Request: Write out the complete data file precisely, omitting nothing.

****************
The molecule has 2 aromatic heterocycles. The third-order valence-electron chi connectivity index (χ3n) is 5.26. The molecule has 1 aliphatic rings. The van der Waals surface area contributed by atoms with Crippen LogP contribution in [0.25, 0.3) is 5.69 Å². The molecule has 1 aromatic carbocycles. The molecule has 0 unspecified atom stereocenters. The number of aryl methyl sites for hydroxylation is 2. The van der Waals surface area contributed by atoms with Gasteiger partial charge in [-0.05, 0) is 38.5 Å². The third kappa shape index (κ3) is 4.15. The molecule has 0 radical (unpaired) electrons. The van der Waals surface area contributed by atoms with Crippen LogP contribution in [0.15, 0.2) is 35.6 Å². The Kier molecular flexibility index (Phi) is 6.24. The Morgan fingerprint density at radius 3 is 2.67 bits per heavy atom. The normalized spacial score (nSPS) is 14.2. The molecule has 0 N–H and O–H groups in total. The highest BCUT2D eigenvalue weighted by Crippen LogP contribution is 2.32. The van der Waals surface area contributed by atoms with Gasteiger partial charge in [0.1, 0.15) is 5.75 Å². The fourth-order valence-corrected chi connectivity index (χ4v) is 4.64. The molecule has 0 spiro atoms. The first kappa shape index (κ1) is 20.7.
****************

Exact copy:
The molecule has 2 aromatic heterocycles. The third-order valence-electron chi connectivity index (χ3n) is 5.26. The molecule has 1 aliphatic rings. The van der Waals surface area contributed by atoms with Crippen LogP contribution in [0.25, 0.3) is 5.69 Å². The molecule has 1 aromatic carbocycles. The molecule has 0 unspecified atom stereocenters. The number of aryl methyl sites for hydroxylation is 2. The van der Waals surface area contributed by atoms with Gasteiger partial charge in [-0.05, 0) is 38.5 Å². The third kappa shape index (κ3) is 4.15. The molecule has 0 radical (unpaired) electrons. The van der Waals surface area contributed by atoms with Crippen LogP contribution in [0.15, 0.2) is 35.6 Å². The Kier molecular flexibility index (Phi) is 6.24. The Morgan fingerprint density at radius 3 is 2.67 bits per heavy atom. The normalized spacial score (nSPS) is 14.2. The molecule has 0 N–H and O–H groups in total. The highest BCUT2D eigenvalue weighted by Crippen LogP contribution is 2.32. The van der Waals surface area contributed by atoms with Gasteiger partial charge in [0.1, 0.15) is 5.75 Å². The fourth-order valence-corrected chi connectivity index (χ4v) is 4.64. The molecule has 0 spiro atoms. The first kappa shape index (κ1) is 20.7.